Aside from this financial influence, many of the articles in the 1967 Havard review were hand-picked by the SRF. The outcome was that the review downplayed the significance of research that sugar could play in coronary heart disease. The JAMA authors also note that the authors of the Harvard review “applied a different standard to different studies”, being highly critical of any study that involved sugar, while overlooking flaws in research that implicated fats.
The worth of the consumer market for sugar shouldn’t be underestimated. In 1955, Forbes magazine noted: “If every American could be induced to tip just one extra teaspoon of sugar into his breakfast coffee alone, US consumption would rise two billion pounds annually.”
The SRF has been replaced by the Sugar Association, which released a statement in relation to the JAMA findings: “We acknowledge that the Sugar Research Foundation should have exercised greater transparency in all of its research activities, however, when the studies in question were published, funding disclosures and transparency standards were not the norm they are today.” In its statement, the Sugar Association also laments the immediate assumption that all industry-led research is “tainted”. “What is often missing from the dialogue is that industry-funded research has been informative in addressing key issues,” it said.
A Worrying Trend
Although the Harvard study is now 50 years old, it is, unfortunately, not an isolated incident. Rather, it demonstrates the beginning of a trend of the sugar industry’s attempts to influence scientific debate about sugar and fat.
As the US scientist Ancel Keys was developing his hypothesis in the late 1960s that excess saturated fats in a diet raise cholesterol and thus cause heart disease, a small movement of dissent existed in the UK. Its main voice was British professor of nutrition John Yudkin, who published a book outlining the dangers of sugar called Pure, White and Deadly. In it, Yudkin outlines how sugar, not fat, was the more likely cause of illnesses such as obesity, heart disease and diabetes.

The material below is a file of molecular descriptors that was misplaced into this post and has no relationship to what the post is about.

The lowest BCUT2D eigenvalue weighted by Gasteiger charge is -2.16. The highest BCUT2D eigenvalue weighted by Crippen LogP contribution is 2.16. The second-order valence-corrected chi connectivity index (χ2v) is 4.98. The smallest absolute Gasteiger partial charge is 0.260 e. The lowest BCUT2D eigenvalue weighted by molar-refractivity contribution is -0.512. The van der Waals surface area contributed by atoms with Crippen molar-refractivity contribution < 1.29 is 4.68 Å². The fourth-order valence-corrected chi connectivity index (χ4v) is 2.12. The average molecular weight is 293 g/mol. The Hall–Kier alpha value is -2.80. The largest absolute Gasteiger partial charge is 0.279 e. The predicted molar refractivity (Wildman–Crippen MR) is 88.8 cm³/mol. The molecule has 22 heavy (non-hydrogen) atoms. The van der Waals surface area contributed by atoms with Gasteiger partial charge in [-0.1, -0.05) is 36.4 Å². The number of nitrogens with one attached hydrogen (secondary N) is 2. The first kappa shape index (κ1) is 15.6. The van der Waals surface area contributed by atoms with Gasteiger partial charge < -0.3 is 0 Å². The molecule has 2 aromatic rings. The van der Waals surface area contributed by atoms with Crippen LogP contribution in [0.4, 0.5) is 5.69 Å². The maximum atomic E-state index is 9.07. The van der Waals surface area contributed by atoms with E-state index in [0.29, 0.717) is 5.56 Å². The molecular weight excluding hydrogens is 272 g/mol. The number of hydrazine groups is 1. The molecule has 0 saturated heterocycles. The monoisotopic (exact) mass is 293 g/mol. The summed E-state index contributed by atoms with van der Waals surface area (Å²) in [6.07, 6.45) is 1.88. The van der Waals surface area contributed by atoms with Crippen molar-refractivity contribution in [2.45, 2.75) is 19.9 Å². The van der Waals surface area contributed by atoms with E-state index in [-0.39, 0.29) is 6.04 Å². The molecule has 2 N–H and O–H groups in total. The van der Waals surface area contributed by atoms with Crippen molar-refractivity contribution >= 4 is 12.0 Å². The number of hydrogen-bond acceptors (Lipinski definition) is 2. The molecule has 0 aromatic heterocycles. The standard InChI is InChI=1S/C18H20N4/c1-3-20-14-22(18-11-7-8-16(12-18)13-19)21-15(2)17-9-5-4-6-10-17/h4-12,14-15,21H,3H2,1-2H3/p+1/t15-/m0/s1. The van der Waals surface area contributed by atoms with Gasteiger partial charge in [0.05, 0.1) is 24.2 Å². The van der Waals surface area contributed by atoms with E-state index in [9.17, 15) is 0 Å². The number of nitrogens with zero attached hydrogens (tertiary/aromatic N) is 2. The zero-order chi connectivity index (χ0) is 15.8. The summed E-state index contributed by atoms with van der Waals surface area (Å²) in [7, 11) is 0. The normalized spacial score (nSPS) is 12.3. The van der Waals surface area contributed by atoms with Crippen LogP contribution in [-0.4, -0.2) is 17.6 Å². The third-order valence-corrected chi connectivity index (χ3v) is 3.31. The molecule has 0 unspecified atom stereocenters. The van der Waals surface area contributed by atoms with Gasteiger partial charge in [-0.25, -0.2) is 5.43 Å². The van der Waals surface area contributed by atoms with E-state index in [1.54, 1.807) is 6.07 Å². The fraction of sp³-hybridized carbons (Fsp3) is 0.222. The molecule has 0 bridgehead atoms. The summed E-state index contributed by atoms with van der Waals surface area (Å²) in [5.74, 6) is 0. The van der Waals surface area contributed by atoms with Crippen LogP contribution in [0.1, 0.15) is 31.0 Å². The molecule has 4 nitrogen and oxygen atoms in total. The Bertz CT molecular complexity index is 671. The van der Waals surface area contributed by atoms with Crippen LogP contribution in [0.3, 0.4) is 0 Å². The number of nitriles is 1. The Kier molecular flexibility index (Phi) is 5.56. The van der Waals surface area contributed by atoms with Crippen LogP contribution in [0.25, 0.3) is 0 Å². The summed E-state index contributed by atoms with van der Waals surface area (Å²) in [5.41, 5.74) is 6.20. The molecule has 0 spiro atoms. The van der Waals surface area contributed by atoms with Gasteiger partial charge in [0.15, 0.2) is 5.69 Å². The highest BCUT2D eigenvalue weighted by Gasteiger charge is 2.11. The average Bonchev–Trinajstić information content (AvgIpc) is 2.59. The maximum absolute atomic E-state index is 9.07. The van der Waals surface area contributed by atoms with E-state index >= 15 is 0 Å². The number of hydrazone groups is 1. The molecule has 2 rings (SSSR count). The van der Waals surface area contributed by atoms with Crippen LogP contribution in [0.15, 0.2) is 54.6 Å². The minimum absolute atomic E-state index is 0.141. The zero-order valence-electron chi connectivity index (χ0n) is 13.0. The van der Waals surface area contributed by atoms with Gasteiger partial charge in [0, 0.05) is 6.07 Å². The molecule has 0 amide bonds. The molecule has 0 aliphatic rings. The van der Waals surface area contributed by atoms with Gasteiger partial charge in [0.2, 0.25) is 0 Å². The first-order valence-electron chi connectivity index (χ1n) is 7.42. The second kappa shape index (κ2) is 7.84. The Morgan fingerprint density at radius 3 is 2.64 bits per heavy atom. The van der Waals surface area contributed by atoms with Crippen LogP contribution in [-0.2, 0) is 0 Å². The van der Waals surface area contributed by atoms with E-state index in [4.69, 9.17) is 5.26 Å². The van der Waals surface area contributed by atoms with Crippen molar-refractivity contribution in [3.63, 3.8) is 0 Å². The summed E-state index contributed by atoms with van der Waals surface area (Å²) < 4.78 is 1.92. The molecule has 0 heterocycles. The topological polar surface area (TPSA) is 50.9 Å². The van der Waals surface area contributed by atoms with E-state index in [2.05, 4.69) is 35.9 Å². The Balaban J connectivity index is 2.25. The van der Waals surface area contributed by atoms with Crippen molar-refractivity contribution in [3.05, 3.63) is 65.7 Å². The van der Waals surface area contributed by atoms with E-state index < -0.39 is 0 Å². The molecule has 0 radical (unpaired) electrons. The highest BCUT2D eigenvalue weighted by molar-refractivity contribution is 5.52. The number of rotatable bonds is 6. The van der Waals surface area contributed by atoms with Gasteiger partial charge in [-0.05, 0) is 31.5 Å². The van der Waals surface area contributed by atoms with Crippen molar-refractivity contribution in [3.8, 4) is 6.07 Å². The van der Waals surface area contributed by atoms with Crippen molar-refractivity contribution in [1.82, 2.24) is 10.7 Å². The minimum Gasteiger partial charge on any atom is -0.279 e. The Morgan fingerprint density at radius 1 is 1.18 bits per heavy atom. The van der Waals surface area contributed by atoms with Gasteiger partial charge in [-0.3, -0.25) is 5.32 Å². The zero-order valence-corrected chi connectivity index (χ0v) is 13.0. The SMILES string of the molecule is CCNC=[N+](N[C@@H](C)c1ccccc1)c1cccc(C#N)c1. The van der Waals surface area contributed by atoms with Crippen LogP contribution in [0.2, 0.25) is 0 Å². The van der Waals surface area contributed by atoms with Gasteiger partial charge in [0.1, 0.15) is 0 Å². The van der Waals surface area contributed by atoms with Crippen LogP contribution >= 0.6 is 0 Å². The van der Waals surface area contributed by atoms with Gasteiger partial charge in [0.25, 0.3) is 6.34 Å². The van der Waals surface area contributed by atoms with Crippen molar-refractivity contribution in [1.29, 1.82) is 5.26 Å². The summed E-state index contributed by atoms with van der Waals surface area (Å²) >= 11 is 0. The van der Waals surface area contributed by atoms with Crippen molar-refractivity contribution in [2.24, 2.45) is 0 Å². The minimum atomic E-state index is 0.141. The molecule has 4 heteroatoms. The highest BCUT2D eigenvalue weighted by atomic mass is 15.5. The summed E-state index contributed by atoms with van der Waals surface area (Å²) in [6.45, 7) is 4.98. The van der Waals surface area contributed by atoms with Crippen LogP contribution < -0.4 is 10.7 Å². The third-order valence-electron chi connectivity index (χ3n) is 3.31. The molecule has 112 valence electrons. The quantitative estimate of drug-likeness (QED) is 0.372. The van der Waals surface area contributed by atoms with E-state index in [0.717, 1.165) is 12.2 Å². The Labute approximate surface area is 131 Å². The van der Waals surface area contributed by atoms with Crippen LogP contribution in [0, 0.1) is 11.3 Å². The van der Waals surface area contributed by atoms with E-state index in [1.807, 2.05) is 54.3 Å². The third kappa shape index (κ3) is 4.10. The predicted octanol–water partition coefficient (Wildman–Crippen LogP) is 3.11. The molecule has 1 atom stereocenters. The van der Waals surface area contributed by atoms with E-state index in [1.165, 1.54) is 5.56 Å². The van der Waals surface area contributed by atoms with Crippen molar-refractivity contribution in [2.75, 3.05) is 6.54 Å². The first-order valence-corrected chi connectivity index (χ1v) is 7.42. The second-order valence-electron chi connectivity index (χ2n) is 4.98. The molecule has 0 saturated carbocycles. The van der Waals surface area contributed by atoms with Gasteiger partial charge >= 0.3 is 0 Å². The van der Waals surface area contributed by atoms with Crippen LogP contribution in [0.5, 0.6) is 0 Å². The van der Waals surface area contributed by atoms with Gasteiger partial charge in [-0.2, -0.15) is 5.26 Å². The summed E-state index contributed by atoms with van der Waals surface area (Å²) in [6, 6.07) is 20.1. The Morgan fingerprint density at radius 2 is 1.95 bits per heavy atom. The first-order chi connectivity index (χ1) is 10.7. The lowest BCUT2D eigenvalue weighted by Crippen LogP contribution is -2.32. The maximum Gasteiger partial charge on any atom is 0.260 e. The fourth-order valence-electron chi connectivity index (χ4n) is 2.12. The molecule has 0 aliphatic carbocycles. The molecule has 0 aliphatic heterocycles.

However, Yudkin and other dissenters would be drowned out as Keys’ lipid hypothesis became increasingly accepted as dogma among the medical profession. This was only entrenched further when the US Government issued its first Dietary Guidelines in 1980, recommending a low-fat diet as a healthy diet. The guidelines would be mirrored in those eventually adopted in the UK, Australian and New Zealand.
A Modern-Day Problem
What is the most worrisome about these discoveries is that the practice of the food industry influencing scientific research is continuing to this day. In 2016, research conducted by the Charles Perkins Centre at The University of Sydney found that there is bias in industry-funded research studies, though its full extent is unknown.
Professor Lisa Bero led the study and, with her team, conducted a systematic review of medical literature that looked at nutritional studies sponsored by the industry. Out of 775 reports, Bero and her team analysed 12 reports that fit the analysis criteria. The results of the study were published in JAMA Internal Medicine. What they found was that those studies that were sponsored by the food industry were more likely to have a conclusion that favoured that sponsor. This means that there was a direct correlation between whether the studies were influenced by the food industry and having that study produce a positive conclusion for that food product.